Musician Kian’s Chill Tunes Are Here to Soundtrack Your Summer


— January 14, 2021 —

Melbourne-based musician Kian’s music has been soundtracking lives everywhere since winning Triple J’s ‘Unearthed High Competition’ in 2018. The winning song? A track called ‘Waiting’ that he wrote at the tender age of 14. Since then, he’s played at both Laneway Festival and Splendour in the Grass, released his EP Bliss and amassed over 50 million streams on Spotify. No small feat. 

Kian is no stranger to introspection, with vulnerability and the complexities of relationships featuring prominently in his vibe-heavy songs. The talented singer, songwriter and musician talks to us about his creative process, how his upbringing in a small town helped to shape his worldview, and what subjects he keeps returning to in his melodic tunes. Get acquainted with the true talent below… 

Where do you live now and where do you consider home? 
I normally live in Castlemaine, Victoria but this year I relocated to Sydney for eight months to escape Melbourne’s lockdown and work on music.
How do you think your upbringing helped to shape your worldview? 
I think being brought up in a small quiet town gave me lots of time to think and I spent a lot of my childhood chilling out with myself and my imagination. Because things are relatively slow in Castlemaine compared to the city, it gave me a very relaxed approach to life.
What music did you grow up listening to? Has that changed?
I grew up around my dad playing a lot of hip-hop and R&B and also around dancers, so my early music taste was very 90s and 2000s rap. That love of hip-hop followed me through high school and ultimately until now. My mum also played a lot of grunge rock, psych rock and experimental music so there’s also that aspect to my music taste.
If you could only listen to one genre of music for the rest of your life, what would it be? 
R&B would probably have to be it for me.  

What’s your creative process like?
I write from my feelings and base nearly all of my songs from personal experiences. My process feels natural and I really like it that way! 
What subjects or themes do you find yourself returning to in your music, and why do you think this is?
Considering that I base my songs around feelings and experiences, it changes constantly depending on what’s going on in my life. A lot of my songs are about love and the complexities of relationships and another common topic is mental health and things surrounding that.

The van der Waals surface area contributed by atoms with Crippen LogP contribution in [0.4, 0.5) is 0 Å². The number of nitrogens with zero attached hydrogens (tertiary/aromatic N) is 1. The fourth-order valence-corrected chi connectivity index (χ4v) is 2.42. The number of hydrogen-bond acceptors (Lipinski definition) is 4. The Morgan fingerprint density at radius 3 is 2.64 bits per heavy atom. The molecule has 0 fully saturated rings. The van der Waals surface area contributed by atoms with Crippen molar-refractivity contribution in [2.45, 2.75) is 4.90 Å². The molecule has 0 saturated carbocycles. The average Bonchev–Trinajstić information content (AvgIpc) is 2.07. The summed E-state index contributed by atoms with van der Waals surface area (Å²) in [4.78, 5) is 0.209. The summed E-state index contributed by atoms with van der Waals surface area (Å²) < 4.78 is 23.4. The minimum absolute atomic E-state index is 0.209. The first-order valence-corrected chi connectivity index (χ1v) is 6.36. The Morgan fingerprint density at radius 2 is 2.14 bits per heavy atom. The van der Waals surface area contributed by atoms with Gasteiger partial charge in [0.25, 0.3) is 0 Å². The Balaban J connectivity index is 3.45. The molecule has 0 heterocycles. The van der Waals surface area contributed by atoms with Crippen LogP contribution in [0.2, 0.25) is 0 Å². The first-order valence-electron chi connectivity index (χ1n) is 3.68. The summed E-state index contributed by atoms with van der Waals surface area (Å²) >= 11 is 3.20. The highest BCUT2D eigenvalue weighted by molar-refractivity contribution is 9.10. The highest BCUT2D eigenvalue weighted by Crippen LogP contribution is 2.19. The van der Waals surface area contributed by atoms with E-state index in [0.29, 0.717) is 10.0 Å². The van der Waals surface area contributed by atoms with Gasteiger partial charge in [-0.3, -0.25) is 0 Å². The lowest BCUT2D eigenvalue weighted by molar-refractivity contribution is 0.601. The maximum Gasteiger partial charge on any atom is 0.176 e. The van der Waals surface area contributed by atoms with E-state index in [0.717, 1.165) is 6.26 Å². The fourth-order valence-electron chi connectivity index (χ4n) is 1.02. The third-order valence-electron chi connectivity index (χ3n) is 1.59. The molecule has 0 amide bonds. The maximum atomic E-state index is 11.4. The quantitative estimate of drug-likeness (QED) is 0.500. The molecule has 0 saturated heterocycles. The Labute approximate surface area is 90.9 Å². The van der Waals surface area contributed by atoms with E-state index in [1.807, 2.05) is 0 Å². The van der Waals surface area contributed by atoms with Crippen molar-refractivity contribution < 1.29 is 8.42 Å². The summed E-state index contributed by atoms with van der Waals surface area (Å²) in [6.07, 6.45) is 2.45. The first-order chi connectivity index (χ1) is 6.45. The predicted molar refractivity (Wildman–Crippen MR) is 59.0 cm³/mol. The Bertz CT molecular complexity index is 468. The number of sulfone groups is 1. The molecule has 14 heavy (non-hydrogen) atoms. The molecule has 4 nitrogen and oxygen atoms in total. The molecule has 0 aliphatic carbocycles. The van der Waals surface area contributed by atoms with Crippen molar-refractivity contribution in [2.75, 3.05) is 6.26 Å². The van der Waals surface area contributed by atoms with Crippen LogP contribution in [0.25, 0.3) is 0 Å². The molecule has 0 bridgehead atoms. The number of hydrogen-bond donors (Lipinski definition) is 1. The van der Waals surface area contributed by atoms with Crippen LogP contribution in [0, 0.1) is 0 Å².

Do you create music with your audience in mind?
I do and I don’t. At the start of a song I don’t overthink it too much as it can slow down the creative process but I think as it starts to come together you are able to see where your audience will be able to relate and interpret your art in their own ways! 
When do you feel most ‘you’?
When I’m chilling with people I love, doing things I love. I just like doing things that make me happy, but I guess who doesn’t, right?
What’s the best piece of advice you’ve ever been given?
Once a wise man said, ‘The more music you have, the more powerful you are!’ That has definitely stuck with me! 
What’s the coolest or most interesting thing you’ve learned recently? 
I actually learned that despite what parents around the world may say, there is a recent scientific study where they discovered that people who play video games show signs of having a better overall mental wellbeing. 

What books are you reading at the moment?
I bought a bunch of books during COVID-19, but me being me, I still haven’t read them yet. I really really do need to read more.
Favourite movie?
I’m yet to watch a movie and be adamant that it’s my favourite ever. 
Favourite song?
My favourite song is something that changes all the time, but right now I’ve been diving into PartyNextDoor’s latest projects.
Are there any social or cultural shifts you hope will happen in the next 10 years?
The world needs a lot of fixing and there are too many things I wish I had the power to change it. One major thing I really hope to be drastically improved in my lifetime is equality across the board. Too many people are pushed aside and discriminated against either by the people or the systems built from ignorance and false ideals. Things like toxic masculinity, sexism, racism, heteronormative mindsets, ableism and so much more need to have action taken against them. People desperately need to wake up to themselves and the reality that we live in: you can’t just sit around and be complacent because of your privilege. 


Feature: Madeleine Woon     Photos:  Aidan Ouma-Machio     Fashion: Monique Moynihan


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